by Jyan Zárate on Friday February 05, 2021 at 02:32 PM
There is previous research on the improvements of learning through semantic word clusters. This means that when you learn the word fear, you should also learn: afraid, scared, and um I can't think of any other related words. Now this research was done for English, but I'm sure it also helps for other European languages. However, I don't think it helps much for languages in the Sinosphere and here's why I think that.
When taking Chinese classes, or like when studying Chinese in general, one of the bottle necks is the speed at which you can remember characters. Characters get re-used to make up new words. For example with the Japanese Language Proficiency Test (JLPT), to pass it at the highest levels requires the knowledge of around 3,000 kanji (chinese characters) and 10,000 vocabulary words. Clearly 3,000 is less than 10,000, although I'm not sure why I had to try to prove it.
Anyways, the point is that many learning resources will try to get the most use out of a character once they teach it to you. This is in part due to more frequently used words already sharing characters, but also because it's intentionally designed to balance new character acquisition with growing your vocabulary. What this means is that you'll learn words like 常常 平常 and they will even introduce a character (in sense of a cast) called 常老师 in the same sentence just to try to maximize the value out of 常. This means that you end up learning words that are close to being homographs but not quite. As in, they share part of their "spelling" but not exactly. I've tried googling for the technical term but I've been unsuccessful.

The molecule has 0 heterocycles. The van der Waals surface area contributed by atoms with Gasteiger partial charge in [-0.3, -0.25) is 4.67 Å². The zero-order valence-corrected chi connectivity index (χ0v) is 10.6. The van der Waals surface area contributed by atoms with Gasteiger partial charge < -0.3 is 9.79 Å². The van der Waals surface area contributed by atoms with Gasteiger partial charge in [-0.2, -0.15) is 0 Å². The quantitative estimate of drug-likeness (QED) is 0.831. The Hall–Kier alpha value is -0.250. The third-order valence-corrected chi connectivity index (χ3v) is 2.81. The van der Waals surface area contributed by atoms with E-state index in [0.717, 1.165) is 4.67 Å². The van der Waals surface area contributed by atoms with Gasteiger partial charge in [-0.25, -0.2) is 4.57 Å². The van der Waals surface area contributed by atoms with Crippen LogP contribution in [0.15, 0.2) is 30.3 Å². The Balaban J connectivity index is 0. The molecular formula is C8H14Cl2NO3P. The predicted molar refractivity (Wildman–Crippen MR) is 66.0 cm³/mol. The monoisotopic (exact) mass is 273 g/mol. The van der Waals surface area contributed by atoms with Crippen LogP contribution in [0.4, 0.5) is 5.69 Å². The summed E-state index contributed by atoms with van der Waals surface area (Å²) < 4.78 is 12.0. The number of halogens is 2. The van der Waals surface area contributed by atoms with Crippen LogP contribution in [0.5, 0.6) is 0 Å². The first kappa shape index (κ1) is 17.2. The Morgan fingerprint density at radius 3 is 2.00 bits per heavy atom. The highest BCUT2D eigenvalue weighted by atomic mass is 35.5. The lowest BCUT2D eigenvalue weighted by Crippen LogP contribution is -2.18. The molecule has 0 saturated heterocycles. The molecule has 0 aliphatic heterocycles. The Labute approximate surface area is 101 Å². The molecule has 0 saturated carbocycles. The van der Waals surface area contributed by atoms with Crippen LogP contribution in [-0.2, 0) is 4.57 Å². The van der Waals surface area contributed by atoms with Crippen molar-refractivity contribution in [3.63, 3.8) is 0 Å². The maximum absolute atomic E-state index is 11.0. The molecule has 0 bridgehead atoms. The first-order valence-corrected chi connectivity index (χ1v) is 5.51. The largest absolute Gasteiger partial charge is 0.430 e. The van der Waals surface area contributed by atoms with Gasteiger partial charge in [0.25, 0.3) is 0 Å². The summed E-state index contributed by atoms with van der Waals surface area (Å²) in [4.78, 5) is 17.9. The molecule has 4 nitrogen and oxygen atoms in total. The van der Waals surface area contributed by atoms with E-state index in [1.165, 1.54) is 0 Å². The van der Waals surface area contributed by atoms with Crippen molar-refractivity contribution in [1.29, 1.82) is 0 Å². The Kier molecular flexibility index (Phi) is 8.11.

What this means is that when learning languages that have been influenced by Chinese, you should also take this approach to learning words. For example with Vietnamese, I first accepted at face value that buồn means sad, but then I was very confused when I found out that buồn cười means happy. It was not until a thousand words later that I discovered that buồn ngủ means sleepy. And only then did I discover that buồn can be part with a bunch of other verbs, and that just by default it means sad. I suppose looking in a dictionary for every other apperance of buồn would have been helpful, but I foolishly blindly trusted my resources.
With another example, take liều. It can be translated to mean risk. But while watching Silicon Valley (HBO) I discovered that liều lĩnh can be translated as reckless. Clearly there's some semantic connection between risk and recklessness, but it's not as tight as the connection between afraid and scared. Opening up my trusty copy of Tuttle's reveals linh to be an adjective for the supernaturally powerful, while linh cữu means coffin, linh hồn means soul, and linh xa means hearse. Clearly there's some semantic connection between these words, even though they're not synonyms
To wrap it up in case you're looking for a tldr; when learning languages influenced by Chinese, learn words that are spelled somewhat similarly as they'll kinda be semantically related, but don't rush to learn synonyms for words.
I'm not saying that learning synonyms is bad. There's a phenomenon where a textbook doesn't show you any synonyms so you can express a lot but when it comes to understanding native materials, because there are so many synonyms, it ends up being incomprehensible for you.
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